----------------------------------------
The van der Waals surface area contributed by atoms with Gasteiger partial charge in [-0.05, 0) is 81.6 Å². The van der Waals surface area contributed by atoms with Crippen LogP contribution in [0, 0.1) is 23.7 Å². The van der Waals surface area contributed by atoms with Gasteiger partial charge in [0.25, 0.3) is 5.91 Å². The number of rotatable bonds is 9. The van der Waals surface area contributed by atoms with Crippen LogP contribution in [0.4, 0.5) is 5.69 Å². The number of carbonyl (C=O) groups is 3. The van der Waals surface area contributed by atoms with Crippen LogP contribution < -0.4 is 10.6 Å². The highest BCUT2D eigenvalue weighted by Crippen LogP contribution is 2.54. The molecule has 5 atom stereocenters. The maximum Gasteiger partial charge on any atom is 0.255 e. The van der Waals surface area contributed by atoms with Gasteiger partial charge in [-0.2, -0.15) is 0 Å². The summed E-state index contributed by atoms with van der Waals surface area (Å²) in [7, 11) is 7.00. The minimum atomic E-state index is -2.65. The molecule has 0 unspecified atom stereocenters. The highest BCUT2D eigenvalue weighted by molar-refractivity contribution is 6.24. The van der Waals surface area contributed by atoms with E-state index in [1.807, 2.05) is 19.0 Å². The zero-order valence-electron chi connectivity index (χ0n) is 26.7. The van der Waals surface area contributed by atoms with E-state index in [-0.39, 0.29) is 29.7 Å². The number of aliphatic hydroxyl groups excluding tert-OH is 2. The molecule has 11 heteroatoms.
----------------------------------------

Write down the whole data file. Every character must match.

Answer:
The van der Waals surface area contributed by atoms with Gasteiger partial charge in [-0.05, 0) is 81.6 Å². The van der Waals surface area contributed by atoms with Crippen LogP contribution in [0, 0.1) is 23.7 Å². The van der Waals surface area contributed by atoms with Gasteiger partial charge in [0.25, 0.3) is 5.91 Å². The number of rotatable bonds is 9. The van der Waals surface area contributed by atoms with Crippen LogP contribution in [0.4, 0.5) is 5.69 Å². The number of carbonyl (C=O) groups is 3. The van der Waals surface area contributed by atoms with Crippen LogP contribution < -0.4 is 10.6 Å². The highest BCUT2D eigenvalue weighted by Crippen LogP contribution is 2.54. The molecule has 5 atom stereocenters. The maximum Gasteiger partial charge on any atom is 0.255 e. The van der Waals surface area contributed by atoms with Gasteiger partial charge in [-0.2, -0.15) is 0 Å². The summed E-state index contributed by atoms with van der Waals surface area (Å²) in [7, 11) is 7.00. The minimum atomic E-state index is -2.65. The molecule has 0 unspecified atom stereocenters. The highest BCUT2D eigenvalue weighted by molar-refractivity contribution is 6.24. The van der Waals surface area contributed by atoms with E-state index in [1.807, 2.05) is 19.0 Å². The zero-order valence-electron chi connectivity index (χ0n) is 26.7. The van der Waals surface area contributed by atoms with E-state index in [-0.39, 0.29) is 29.7 Å². The number of aliphatic hydroxyl groups excluding tert-OH is 2. The molecule has 11 heteroatoms.